No light on motherboard; can't turn on the computer

My computer doesn't turn on.

For a couple of weeks now, I would have to wait a minute or two for the light on my motherboard to be on so I know when I'm able turn on my computer.

Today the light hasn't gone on even after a long while.

All my cables should be plugged in correctly, I had the computer for two years now.

Does anyone know why this happens?
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  1. Intuition tells me your PSU may be failing. One sure way to test this is to borrow a working power supply from another computer or a friend, and see whether the light comes on; it should if your components are working.

    Curious, what's the power supply make in question?
  2. theclouds said:
    Intuition tells me your PSU may be failing. One sure way to test this is to borrow a working power supply from another computer or a friend, and see whether the light comes on; it should if your components are working.

    Curious, what's the power supply make in question?


    Corsair ax750
  3. AT most your psu is nearly 3 years old (EDIT). Unless your system drew a lot of power in the past (no way 750w worth), abused it, power cycled frequently, it's hard to believe it could fail so soon.

    Still try to hook up another working PSU to rule out the motherboard - really doubt it's the board.

    98% certain your PSU is the problem. Another way to confirm, is to use the suspect PSU on another system. Just do a POST if you have another RAM and motherboard.

    Good luck.
  4. theclouds said:
    AT most your psu is nearly 3 years old (EDIT). Unless your system drew a lot of power in the past (no way 750w worth), abused it, power cycled frequently, it's hard to believe it could fail so soon.

    Still try to hook up another working PSU to rule out the motherboard - really doubt it's the board.

    98% certain your PSU is the problem. Another way to confirm, is to use the suspect PSU on another system. Just do a POST if you have another RAM and motherboard.

    Good luck.


    I don't have another computer at home. Everyone else's uses laptops. Can't really afford to buy a new PSU just to see if my current one is failing.
  5. bawss said:
    theclouds said:
    AT most your psu is nearly 3 years old (EDIT). Unless your system drew a lot of power in the past (no way 750w worth), abused it, power cycled frequently, it's hard to believe it could fail so soon.

    Still try to hook up another working PSU to rule out the motherboard - really doubt it's the board.

    98% certain your PSU is the problem. Another way to confirm, is to use the suspect PSU on another system. Just do a POST if you have another RAM and motherboard.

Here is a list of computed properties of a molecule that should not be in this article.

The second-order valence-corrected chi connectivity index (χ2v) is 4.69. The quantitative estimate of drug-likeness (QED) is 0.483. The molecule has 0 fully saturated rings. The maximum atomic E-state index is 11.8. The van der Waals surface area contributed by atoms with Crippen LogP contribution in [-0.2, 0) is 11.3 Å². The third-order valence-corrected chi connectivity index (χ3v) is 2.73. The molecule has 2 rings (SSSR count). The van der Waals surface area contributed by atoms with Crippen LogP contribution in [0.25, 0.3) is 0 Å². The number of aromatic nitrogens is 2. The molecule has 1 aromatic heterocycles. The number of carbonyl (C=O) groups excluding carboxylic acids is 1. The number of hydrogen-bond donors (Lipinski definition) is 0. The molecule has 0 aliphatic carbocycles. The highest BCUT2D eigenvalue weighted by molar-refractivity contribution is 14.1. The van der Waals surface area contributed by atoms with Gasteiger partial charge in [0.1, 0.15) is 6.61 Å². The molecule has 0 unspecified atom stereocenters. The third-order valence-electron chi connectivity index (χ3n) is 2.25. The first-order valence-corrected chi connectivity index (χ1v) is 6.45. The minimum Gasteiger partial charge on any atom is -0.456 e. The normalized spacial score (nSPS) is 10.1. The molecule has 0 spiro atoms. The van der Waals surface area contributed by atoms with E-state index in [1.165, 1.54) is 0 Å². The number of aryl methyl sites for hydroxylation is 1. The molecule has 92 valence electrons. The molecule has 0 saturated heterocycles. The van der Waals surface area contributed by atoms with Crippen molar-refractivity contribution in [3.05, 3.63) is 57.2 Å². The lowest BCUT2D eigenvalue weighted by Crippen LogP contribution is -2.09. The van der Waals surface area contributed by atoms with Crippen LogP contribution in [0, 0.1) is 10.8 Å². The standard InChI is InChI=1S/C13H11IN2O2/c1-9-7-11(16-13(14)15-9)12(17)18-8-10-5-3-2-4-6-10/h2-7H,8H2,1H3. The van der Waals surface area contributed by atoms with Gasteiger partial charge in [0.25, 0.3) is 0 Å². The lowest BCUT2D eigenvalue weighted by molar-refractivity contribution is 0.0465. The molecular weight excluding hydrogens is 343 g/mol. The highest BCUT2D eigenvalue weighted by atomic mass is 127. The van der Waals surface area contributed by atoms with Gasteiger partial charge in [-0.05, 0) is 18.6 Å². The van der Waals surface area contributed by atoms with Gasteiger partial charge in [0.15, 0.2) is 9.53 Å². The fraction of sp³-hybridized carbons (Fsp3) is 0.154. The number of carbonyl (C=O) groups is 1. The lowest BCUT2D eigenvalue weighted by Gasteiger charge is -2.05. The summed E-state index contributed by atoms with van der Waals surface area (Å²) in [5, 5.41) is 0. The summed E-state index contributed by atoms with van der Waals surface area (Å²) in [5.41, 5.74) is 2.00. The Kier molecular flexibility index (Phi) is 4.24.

Good luck.


    I don't have another computer at home. Everyone else's uses laptops. Can't really afford to buy a new PSU just to see if my current one is failing.


    I understand. Too bad you aren't local, otherwise I won't mind lending you one of mine...heck, I'll even give it to you.

    Okay at this point if money is a constraint your options are limited as some hardware is a fault and must be replaced. I mentioned I suspect the power supply, but from your perspective it makes no sense to take a blind leap of faith based on my opinion alone. Good news, PSU is cheaper to replace than a motherboard...depending on how high-end you go. If you have a local vendor with a generous return policy you could test it easily, but be ethical make sure you buy something else you need and won't be returning so the vendor sees some profit. Wish I could be more help. Good luck.

    BUMP so someone will hopefully offer second opinion
  6. Well today I had to wait around 4-5 hours of turning the PSU on and off and switching power cables.
    I reckon if I just turn off my computer but leave my power point on there shouldn't be a problem.
  7. One of the computer stores I went to, the guy had a little doohickey that he just pressed into the end of one of the outgoing cables from the PSU after it had been plugged into the wall, and the thing would do a constant, solid beep if it was receiving a constant, stable supply of juice. Maybe you can take your PSU to a computer tech store and ask if they have a way to quickly and easily test to see if your PSU is dead.
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